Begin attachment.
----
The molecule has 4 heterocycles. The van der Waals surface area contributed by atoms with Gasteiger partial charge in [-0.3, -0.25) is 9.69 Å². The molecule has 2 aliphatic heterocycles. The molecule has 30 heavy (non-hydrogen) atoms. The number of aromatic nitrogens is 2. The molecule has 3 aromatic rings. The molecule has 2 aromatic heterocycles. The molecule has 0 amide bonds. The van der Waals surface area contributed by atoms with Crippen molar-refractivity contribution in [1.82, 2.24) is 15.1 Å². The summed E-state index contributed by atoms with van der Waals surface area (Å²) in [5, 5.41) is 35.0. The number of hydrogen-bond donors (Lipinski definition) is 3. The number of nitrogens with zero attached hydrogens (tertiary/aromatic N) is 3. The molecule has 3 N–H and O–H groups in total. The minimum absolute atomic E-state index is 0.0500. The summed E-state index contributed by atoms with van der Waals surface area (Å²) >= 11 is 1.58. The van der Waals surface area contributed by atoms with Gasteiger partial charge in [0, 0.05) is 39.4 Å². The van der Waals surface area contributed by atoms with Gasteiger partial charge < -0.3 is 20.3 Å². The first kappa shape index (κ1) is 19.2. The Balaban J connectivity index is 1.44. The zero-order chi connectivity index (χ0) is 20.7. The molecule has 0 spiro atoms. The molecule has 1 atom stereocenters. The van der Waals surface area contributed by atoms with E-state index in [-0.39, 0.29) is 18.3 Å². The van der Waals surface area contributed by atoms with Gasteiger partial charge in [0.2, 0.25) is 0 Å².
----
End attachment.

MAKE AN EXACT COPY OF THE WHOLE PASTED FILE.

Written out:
The molecule has 4 heterocycles. The van der Waals surface area contributed by atoms with Gasteiger partial charge in [-0.3, -0.25) is 9.69 Å². The molecule has 2 aliphatic heterocycles. The molecule has 30 heavy (non-hydrogen) atoms. The number of aromatic nitrogens is 2. The molecule has 3 aromatic rings. The molecule has 2 aromatic heterocycles. The molecule has 0 amide bonds. The van der Waals surface area contributed by atoms with Crippen molar-refractivity contribution in [1.82, 2.24) is 15.1 Å². The summed E-state index contributed by atoms with van der Waals surface area (Å²) in [5, 5.41) is 35.0. The number of hydrogen-bond donors (Lipinski definition) is 3. The number of nitrogens with zero attached hydrogens (tertiary/aromatic N) is 3. The molecule has 3 N–H and O–H groups in total. The minimum absolute atomic E-state index is 0.0500. The summed E-state index contributed by atoms with van der Waals surface area (Å²) >= 11 is 1.58. The van der Waals surface area contributed by atoms with Gasteiger partial charge in [0, 0.05) is 39.4 Å². The van der Waals surface area contributed by atoms with Gasteiger partial charge < -0.3 is 20.3 Å². The first kappa shape index (κ1) is 19.2. The Balaban J connectivity index is 1.44. The zero-order chi connectivity index (χ0) is 20.7. The molecule has 0 spiro atoms. The molecule has 1 atom stereocenters. The van der Waals surface area contributed by atoms with E-state index in [-0.39, 0.29) is 18.3 Å². The van der Waals surface area contributed by atoms with Gasteiger partial charge in [0.2, 0.25) is 0 Å².